BarBabel is a rollicking party, spreading before us a smorgasbord of kooky styles. Some of the fun consists in hearing Noel Rosa, Assis Valente, Lamartine Babo, and Ary Barroso in pop clothing. Even more interesting are some of the group’s original compositions that sound uncannily like authentic traditional sambas but are in fact carefully constructed pastiches. Perhaps the perfect example is “Deixa c’o Breque,” which sounds like a Batatinha recording, complete with old-geezer voice, coughing, and lyrics that don’t betray their facetious nonsense unless you’re listening very carefully:

Samba que é samba
Quando vem a inspiração
Aumenta no meu peito a percussão...

Samba that is samba,
When inspiration comes,
Increases the percussion in my chest...

Como cai bem o samba do Ataulfo
O Nelson sai cantando cavaquinho na vitrola
Não tiro o cartola da cabeça
Nem o Paulinho da viola...

How well does Ataulfo’s samba sound
Nelson comes out singing cavaquinho in the victrola
I don’t remove the top hat* from my head
Nor Paulinho from the viola...

* Cartola

Maxixe Machine: BarBabel
(independent release) 1999

01. Maria Boa (Assis Valente)
02. Perdendo Tempo (P. Leminski/Thadeu/Roberto Prado/Walmor Douglas Góes)
03. Mulher Indigesta (Noel Rosa)
04. Com Mulher Não Quero Mais Nada (Noel Rosa/Sílvio Pinto)
05. Memória Rã (Marcos Prado/Beto Trindade/Luiz Ferreira/Rodrigo Barros)
06. Cuco Maluco (Haroldo Lobo/Milton de Oliveira)
07. Gatos Malucos (Os Trigêmeos Vocalistas)
08. Sabiá (Antonio Thadeu Wojciechowski/Edilson Del Grossi/Beto Trindade/Walmor Góes)
09. Alô-Alô (André Filho)
10. Isso É Lá com Santo Antônio (Lamartine Babo)
11. Deixa c’o Breque (Thadeu/Walmor/Trindade)
12. Curitiba (Marcos Prado/Thadeu/Walmor)
13. Como "Vaes" Você? (Ary Barroso)
14. Bolero-Lero (Rodrigo Barros/Luiz Ferreira/Sérgio Viralobos/Thadeu/Walmor)
15. Valsa de Yorick (Luiz Ferreira/Rodrigo Barros/score from the play Estou Te Escrevendo de um País Distante)
16. Valsa Danada (Renato Quege/José Buffo )
17. Pedra que Rolou (Pedro Caetano)
18. Casamento do Barriga (Luiz Ferreira/Rodrigo Barros/Beto Trindade/Ricardo "Ô Rosinha"/Therciano Albuquerque)
19. Bacalhau (Rodrigo/Thadeu/Roberto Prado/Walmor)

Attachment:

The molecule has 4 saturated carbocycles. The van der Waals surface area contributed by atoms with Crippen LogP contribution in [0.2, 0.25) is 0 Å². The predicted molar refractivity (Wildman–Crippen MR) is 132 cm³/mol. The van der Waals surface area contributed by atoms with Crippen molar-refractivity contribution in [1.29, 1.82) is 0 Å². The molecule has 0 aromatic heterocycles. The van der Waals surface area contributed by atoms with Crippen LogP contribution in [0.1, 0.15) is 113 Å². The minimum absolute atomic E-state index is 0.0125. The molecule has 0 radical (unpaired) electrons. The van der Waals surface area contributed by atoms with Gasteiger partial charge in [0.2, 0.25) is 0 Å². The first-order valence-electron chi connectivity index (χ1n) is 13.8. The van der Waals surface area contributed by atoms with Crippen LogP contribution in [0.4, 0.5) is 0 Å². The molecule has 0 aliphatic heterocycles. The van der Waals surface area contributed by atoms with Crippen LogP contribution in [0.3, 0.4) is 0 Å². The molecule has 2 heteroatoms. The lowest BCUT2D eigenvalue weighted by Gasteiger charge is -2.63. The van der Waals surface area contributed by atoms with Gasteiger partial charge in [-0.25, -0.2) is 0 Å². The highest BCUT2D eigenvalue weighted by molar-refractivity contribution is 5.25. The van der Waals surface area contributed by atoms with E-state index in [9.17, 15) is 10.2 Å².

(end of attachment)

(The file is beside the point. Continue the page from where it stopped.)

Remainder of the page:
20. Hino do Chupa-Cabras (Trindade/Ubiratan Gonçalves de Oliveira/Edson de Vulcanis/Walmor)
21. Restaurante Espacial (Roberto Prado/Beto Trindade)
22. A Tribo dos Cara-Pálidas (Marcos Prado/Thadeu/Walmor)
23. Sede Titânica (Thadeu/Walmor/Edilson Del Grossi)
24. Sede Titânica (remix of Edu-K)
25. Curitiba (karaoke version)
26. Memória Rã (karaoke version)
27. Bolero-Lero (karaoke version)

Luiz Ferreira: vocals, cavaquinho, guitar, samples
Ricardo "Ô Rosinha": vocals, zabumba, surdo, pandeiro, cajjon, Portuguese adufe, tabla, drums, samples
Rodrigo Barros Homem del Rei: lead vocals, guitar, samples
Therciano Albuquerque: vocals, piano
Walmor Douglas Góes: vocals, solo guitar

Iso Fischer 

Iso Fischer’s Camera Pop

Iso Fischer is a composer with 30 years’ experience and over 200 songs to his name. He’s one of the founders of the Associação dos Compositores and the Clube dos Compositores in Curitiba, as well a practitioner of homeopathic medicine.

Camera Pop is Iso’s first disc–a complex, multihued, and mature album from a composer whose musical influences include Tom Jobim, the Beatles, os Mutantes, Juca Chaves, Taiguara, and Tropicália. The disc’s title alludes to its stylistic range, extending from art song through MPB and jazz to rock and pop, with numerous shades in between, all tastefully done. Camera Pop opens in a chamber-music vein with "Mais uma Canção," sung by Liane Guariente with oboe, piano, and cello accompaniment–an arrangement which returns in several other songs. Liane is joined by Iso Fischer in the mantra “Origami,” with lyrics by poet Etel Frota:


            SÓ FI



The repetitive melody puts on new instrumental and vocal layers as it progresses from a quiet faux-oriental chant to a vigorously percussive pop song before ending where it began. “Dramácula,” again sung by Iso, is the amusing rock statement of a man who’s satisfied with himself just as he is and doesn’t want to conform to anybody else’s standards. The lyrical mood returns in “Isso e Aquilo,” as Lydio Roberto sings of lost love. “Horizontes” praises the quiet beauty of the Pantanal in a vocal duo between Guilherme Rondon and Iso Fischer.

In “Paraná Blues” Iso communes with his city and state to the accompaniment of electric guitar and brass-programmed keyboards. One of the most beautifully melodious songs in this album is “Tão Natural,” in which Maurício Detoni and Iso sing of the naturalness of the physical love between men. “Ismália” is a a strange fairy tale about the relationship between craziness, godliness, and music. Camera Pop provides a good opportunity to hear several Curitiban groups, as a  number of local artists have turned out to lend a hand in the recording, among them O Tao do Trio, which sings the poetic “Luz Negra,” and accompanies Alexandre Nero in the lovely bossa nova "Cantada." Grupo Fato gives us the rollicking “No Forró da Brasileira,” and everybody turns out for the grand finale.

All the tracks of Camera Pop are available for listening on the Web. However, listeners who fall in love with the music may consider the advantage of obtaining the physical CD, which comes in an elaborately designed hard-cover book including lyrics, full technical information, and photos of all the participants, besides numerous color reproductions of master paintings from several centuries.

Iso Fischer: Camera Pop
(ISO 2000) 1999

01. Mais uma Canção (Iso Fischer/Zecca Wachelke)
     vocals: Liane Guariente
02. Origami (Iso Fischer/Etel Frota)
     vocals: Liane Guariente & Iso Fischer
03. Dramácula (Iso Fischer/Zecca Wachelke)
     vocals: Iso Fischer
04. Isso e Aquilo (Guilherme Rondom/Iso Fischer)
     vocals: Lydio Roberto
05. Horizontes (Guilherme Rondom/Iso Fischer)
     vocals: Guilherme Rondon & Iso Fischer